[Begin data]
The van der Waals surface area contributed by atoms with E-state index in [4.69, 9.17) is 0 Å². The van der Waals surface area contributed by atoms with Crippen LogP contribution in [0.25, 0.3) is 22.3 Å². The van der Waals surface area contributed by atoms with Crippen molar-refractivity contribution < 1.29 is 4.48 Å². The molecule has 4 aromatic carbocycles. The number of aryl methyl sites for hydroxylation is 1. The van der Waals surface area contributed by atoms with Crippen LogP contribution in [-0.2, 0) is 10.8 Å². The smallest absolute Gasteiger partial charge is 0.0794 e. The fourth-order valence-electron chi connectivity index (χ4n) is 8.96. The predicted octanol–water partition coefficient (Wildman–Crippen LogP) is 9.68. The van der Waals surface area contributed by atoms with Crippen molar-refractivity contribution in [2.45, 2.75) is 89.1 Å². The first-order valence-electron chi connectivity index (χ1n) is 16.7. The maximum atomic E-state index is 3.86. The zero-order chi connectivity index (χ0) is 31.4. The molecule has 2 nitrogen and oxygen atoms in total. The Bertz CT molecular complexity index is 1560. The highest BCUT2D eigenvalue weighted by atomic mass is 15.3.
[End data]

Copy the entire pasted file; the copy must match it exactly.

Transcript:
The van der Waals surface area contributed by atoms with E-state index in [4.69, 9.17) is 0 Å². The van der Waals surface area contributed by atoms with Crippen LogP contribution in [0.25, 0.3) is 22.3 Å². The van der Waals surface area contributed by atoms with Crippen molar-refractivity contribution < 1.29 is 4.48 Å². The molecule has 4 aromatic carbocycles. The number of aryl methyl sites for hydroxylation is 1. The van der Waals surface area contributed by atoms with Crippen LogP contribution in [-0.2, 0) is 10.8 Å². The smallest absolute Gasteiger partial charge is 0.0794 e. The fourth-order valence-electron chi connectivity index (χ4n) is 8.96. The predicted octanol–water partition coefficient (Wildman–Crippen LogP) is 9.68. The van der Waals surface area contributed by atoms with Crippen molar-refractivity contribution in [2.45, 2.75) is 89.1 Å². The first-order valence-electron chi connectivity index (χ1n) is 16.7. The maximum atomic E-state index is 3.86. The zero-order chi connectivity index (χ0) is 31.4. The molecule has 2 nitrogen and oxygen atoms in total. The Bertz CT molecular complexity index is 1560. The highest BCUT2D eigenvalue weighted by atomic mass is 15.3.